Citigroup was born illegitimate and, having recently become a ward of the federal government, is now in the process of being dismembered. It’s amazing what a difference a decade makes. In April 1998 financial wheeler dealer Sandy Weill (photo) defied federal laws preventing marriages among banks, brokerage houses and insurance companies and pushed through a then-astounding $70 billion merger between his Travelers Group and commercial banking giant Citicorp. Weill won his bet that Glass-Steagall restrictions would fall, and he created what was then the world’s largest financial institution.
The deal was a desperate attempt to achieve the 1990s dream of the financial supermarket—institutions that would meet the public’s every monetary need, from checking accounts and business loans to mutual funds, homeowners insurance and credit cards. It was also a reach for supposed greatness by Weill and his Citicorp counterpart John Reed. As Business Week put it at the time: “In addition to chutzpah, Reed, 59, and Weill, 65, are propelled by their shared desire to go out in a blaze of glory.”
“Glory” is not exactly the way to describe the subsequent ten years of controversy, scandal and unwise investment and lending practices. Weill and Reed, each with the title of co-chief executives, bickered openly with each other. The company’s private banking operation was caught up in a money laundering investigation. Its credit card operations had to pay $45 million to settle lawsuits charging that consumers were improperly charged late fees. The bank was accused of enabling some of Enron’s accounting fraud. It was also embroiled in the WorldCom accounting scandal and had to pay $2.65 billion to settle lawsuits brought by investors in the failed telecommunications company.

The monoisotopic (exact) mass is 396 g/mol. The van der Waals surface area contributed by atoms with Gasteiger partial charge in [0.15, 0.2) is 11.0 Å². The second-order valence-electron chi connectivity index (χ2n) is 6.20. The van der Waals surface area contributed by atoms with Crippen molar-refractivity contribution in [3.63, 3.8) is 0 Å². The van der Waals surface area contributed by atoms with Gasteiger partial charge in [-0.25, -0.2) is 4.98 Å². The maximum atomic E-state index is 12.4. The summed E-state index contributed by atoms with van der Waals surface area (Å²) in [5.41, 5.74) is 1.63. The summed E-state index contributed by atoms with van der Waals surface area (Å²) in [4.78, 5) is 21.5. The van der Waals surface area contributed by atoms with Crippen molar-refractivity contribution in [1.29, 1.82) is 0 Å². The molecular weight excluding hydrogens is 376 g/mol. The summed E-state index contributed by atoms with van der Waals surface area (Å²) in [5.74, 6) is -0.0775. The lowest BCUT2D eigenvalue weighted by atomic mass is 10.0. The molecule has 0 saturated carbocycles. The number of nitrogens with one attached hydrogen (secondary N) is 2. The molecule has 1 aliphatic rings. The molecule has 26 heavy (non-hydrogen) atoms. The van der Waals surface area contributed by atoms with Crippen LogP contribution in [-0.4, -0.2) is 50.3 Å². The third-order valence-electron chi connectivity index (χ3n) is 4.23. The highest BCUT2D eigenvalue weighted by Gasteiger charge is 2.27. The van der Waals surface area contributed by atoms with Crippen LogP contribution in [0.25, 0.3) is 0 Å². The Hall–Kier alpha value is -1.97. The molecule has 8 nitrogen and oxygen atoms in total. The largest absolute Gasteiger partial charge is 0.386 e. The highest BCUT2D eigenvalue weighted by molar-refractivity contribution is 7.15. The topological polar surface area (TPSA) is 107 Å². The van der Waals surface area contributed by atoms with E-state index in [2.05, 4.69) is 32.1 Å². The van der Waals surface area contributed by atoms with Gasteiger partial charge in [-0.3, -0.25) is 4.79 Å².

But one of the worst moves was the decision in 2000 to acquire Associates First Capital, a pioneer in the subprime lending market that would later help to weaken the entire banking system. The acquisition, like the creation of Citigroup itself, was part of the mindset of trying to cover all corners of the financial services industry and of pumping up business even when transactions were excessively risky. The company touted plans to clean up the disreputable subprime business, but even that was a sham. According to the Wall Street Journal (7/18/02), branch offices were notified ahead of time when undercover “mystery shoppers” were being sent in to investigate loan origination practices.
Chuck Prince, who was named CEO in 2003, tried to clean up Citigroup in part by selling off pieces of the supermarket such as the Travelers life insurance business. Ultimately, though, Prince himself was disposed of as well. Yet the leviathan’s problems continued. Now his successor, Vikram Pandit, is taking a similar approach of lopping off parts of the company in the vain hope this will do the trick.
The just-announced decision to spin off the Smith Barney brokerage business into a joint venture with Morgan Stanley will bring in a much needed cash infusion of $2.7 billion. Yet it appears Citi is still living in a state of denial. It put out a press release headlined “Morgan Stanley and Citi to Form Industry-Leading Wealth Management Business Through Joint Venture.” What it really should have said is: “we screwed up royally, and despite getting tens of billions of taxpayer dollars, we’ve got to sell off some of our assets that are still worth something.” We’ll see how long the bravado continues as the company is forced to cut off more of its many limbs.